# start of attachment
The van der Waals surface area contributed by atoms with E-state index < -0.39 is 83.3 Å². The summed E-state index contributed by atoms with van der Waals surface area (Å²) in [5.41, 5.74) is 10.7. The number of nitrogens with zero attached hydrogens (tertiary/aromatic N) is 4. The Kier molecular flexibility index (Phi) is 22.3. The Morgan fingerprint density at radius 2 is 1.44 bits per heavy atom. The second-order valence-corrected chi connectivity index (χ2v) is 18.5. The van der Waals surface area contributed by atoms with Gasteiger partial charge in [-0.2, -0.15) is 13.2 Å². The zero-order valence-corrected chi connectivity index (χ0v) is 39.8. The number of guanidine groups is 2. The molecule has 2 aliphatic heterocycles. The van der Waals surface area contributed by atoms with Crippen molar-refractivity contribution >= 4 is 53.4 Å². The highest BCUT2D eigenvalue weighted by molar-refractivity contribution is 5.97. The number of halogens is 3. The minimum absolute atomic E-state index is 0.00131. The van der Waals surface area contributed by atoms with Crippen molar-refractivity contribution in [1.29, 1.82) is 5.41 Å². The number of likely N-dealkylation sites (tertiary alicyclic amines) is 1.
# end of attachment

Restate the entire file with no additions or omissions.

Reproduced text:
The van der Waals surface area contributed by atoms with E-state index < -0.39 is 83.3 Å². The summed E-state index contributed by atoms with van der Waals surface area (Å²) in [5.41, 5.74) is 10.7. The number of nitrogens with zero attached hydrogens (tertiary/aromatic N) is 4. The Kier molecular flexibility index (Phi) is 22.3. The Morgan fingerprint density at radius 2 is 1.44 bits per heavy atom. The second-order valence-corrected chi connectivity index (χ2v) is 18.5. The van der Waals surface area contributed by atoms with Gasteiger partial charge in [-0.2, -0.15) is 13.2 Å². The zero-order valence-corrected chi connectivity index (χ0v) is 39.8. The number of guanidine groups is 2. The molecule has 2 aliphatic heterocycles. The van der Waals surface area contributed by atoms with Crippen molar-refractivity contribution >= 4 is 53.4 Å². The highest BCUT2D eigenvalue weighted by molar-refractivity contribution is 5.97. The number of halogens is 3. The minimum absolute atomic E-state index is 0.00131. The van der Waals surface area contributed by atoms with Crippen molar-refractivity contribution in [1.29, 1.82) is 5.41 Å². The number of likely N-dealkylation sites (tertiary alicyclic amines) is 1.